Cheers!

DATACTIVE

 

 

unspecified

Workshop ‘Big Data from the South: Towards a Research Agenda’, Amsterdam, December 4-5

How would datafication look like seen… ‘upside down’? What questions would we ask? What concepts, theories and methods would we embrace or have to devise? These questions are at the core of the two-day research seminar ‘Big Data from the South: Towards a Research Agenda’, scheduled to take place at the University of Amsterdam on December 4-5, 2018. The event is the third gathering of the Big Data from the South Initiative, launched in 2017 by Stefania Milan and Emiliano Treré (Cardiff University). It interrogates ‘Big Data from the South’, moving beyond the Western centrism and ‘digital universalism’ (Say Chan, 2013) of much of the critical scholarship on datafication and digitalization. It allows the Initiative to advance with charting its field of inquiry, including in the conversation practitioners from various corners of the globe and scholars from media studies, development studies, law, globalization studies, philosophy, science and technology studies, critical data studies (and counting).

Watch the event here.

The event is made possible by the generous funding of the Amsterdam Center for Globalization Studies, the Amsterdam Center for European Studies, the Amsterdam School of Cultural Analysis, and the European Research Council. With the participation of SPUI25 and Terre Lente.

Rationale

The workshop builds on the work of DATACTIVE and the Data Justice Lab in thinking the relation between data, citizenship and participation, but goes beyond engaging with a much needed debate at the intersection of feminist theory, critical theory, and decolonial thinking, which, ‘thinking in radical exteriority’ (Vallega, 2015, p. x), interrogates the coloniality of power. It intends to contribute also to the ongoing epistemological repositioning of the humanities and the social sciences in light of the raising inequality. We depart from the observation that, ‘while the majority of the world’s population resides outside the West, we continue to frame key debates on democracy and surveillance—and the associated demands for alternative models and practices—by means of Western concerns, contexts, user behavior patterns, and theories’  (Milan and Treré, 2017) . If on the one hand, ‘we need concerted and sustained scholarship on the role and impact of big data on the Global South’ (Arora, 2015, p. 1693), on the other ‘new’ theory and ‘new’ understandings are key, as ‘if the injustices of the past continue into the present and are in need of repair (and reparation), that reparative work must also be extended to the disciplinary structure that obscure as much as illuminate the path ahead’ (Bhambra & De Sousa Santos, 2017, p. 9). Thus, this event will be a stepping stone towards rethinking the sociotechnical dynamics of datafication in light of ‘the historical processes of dispossession, enslavement, appropriation and extraction […] central to the emergence of the modern world’ (Ibid.).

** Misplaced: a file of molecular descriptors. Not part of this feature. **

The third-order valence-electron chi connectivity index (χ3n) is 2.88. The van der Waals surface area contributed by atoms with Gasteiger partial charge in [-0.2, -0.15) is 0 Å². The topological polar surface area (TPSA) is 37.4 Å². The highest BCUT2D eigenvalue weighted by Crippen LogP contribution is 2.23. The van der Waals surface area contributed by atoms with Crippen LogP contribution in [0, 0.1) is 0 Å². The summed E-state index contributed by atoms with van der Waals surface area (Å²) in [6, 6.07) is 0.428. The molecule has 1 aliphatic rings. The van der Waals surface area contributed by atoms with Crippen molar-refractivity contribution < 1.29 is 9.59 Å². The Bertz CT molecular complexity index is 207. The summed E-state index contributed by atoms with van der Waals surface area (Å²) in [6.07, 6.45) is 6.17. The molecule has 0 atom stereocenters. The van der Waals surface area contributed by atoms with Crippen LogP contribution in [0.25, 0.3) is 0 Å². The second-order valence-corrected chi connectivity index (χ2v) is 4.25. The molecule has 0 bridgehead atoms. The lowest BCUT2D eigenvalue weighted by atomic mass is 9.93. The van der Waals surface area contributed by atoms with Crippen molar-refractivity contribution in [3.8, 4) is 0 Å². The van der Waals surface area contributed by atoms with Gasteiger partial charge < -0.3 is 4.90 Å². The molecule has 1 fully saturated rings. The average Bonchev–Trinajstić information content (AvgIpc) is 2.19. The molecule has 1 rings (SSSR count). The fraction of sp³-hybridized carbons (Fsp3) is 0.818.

But what South are we referring to? First, our definition of ‘South’ is a flexible and expansive one, inspired to the writings of globalization sociologist Boaventura De Sousa Santos (2014) who is at the forefront of the reflection on the emergence and the urgency of epistemologies from the South against the ‘epistemicide’ of neoliberalism. Including but also going beyond the geographical South and emphasising the plurality of the South(s), our South is a place for and a metaphor of resistance, subversion, and creativity . Secondly, our notion emerges in dialectic interaction with the continuous critical interrogating and situating of our privilege as Western academics vs. the imperative to do ‘nothing about them without them’ (see Milan and Treré, 2017).

Participants (in alphabetical order)

Carla Alvial (NUMIES, Chile), Payal Arora (Erasmus University Rotterdam), Sérgio Barbosa (University of Coimbra), Davide Beraldo (UvA), Enrico Calandro (Research ICT Africa), Bernardo Caycedo (UvA), Fabien Cante (University of Birmingham), Alberto Cossu (UvA), Nick Couldry (LSE), Álvaro Crovo (ISUR, Colombia), Monika Halkort (American University of Lebanon), Becky Kazansky (UvA), Anja Kovacs (The Internet Democracy Project), Merlyna Lim (Carleton University), Joan Lopez (Fundacion Karisma), Aaron Martin (Tilburg University), Silvia Masiero (Loughborough University), Ulises Mejias (SUNY Oswego), Stefania Milan (UvA), Hellen Mukiri-Smith (Tilburg University), Nelli Piattoeva (University of Tampere), Anita Say Chan (Illinois, Urbana-Champagne), Gabriela Sued (Tecnologico de Monterrey), Anna Suman (Tilburg University), Linnet Taylor (Tilburg University), Gunes Tavmen (Birbeck College), Niels ten Oever (UvA), Emiliano Treré (Cardiff University), Guillen Torres (UvA), Etienne von Bertrab (UCL), Norbert Wildermuth (Roskilde University), Kersti Wissenbach (UvA)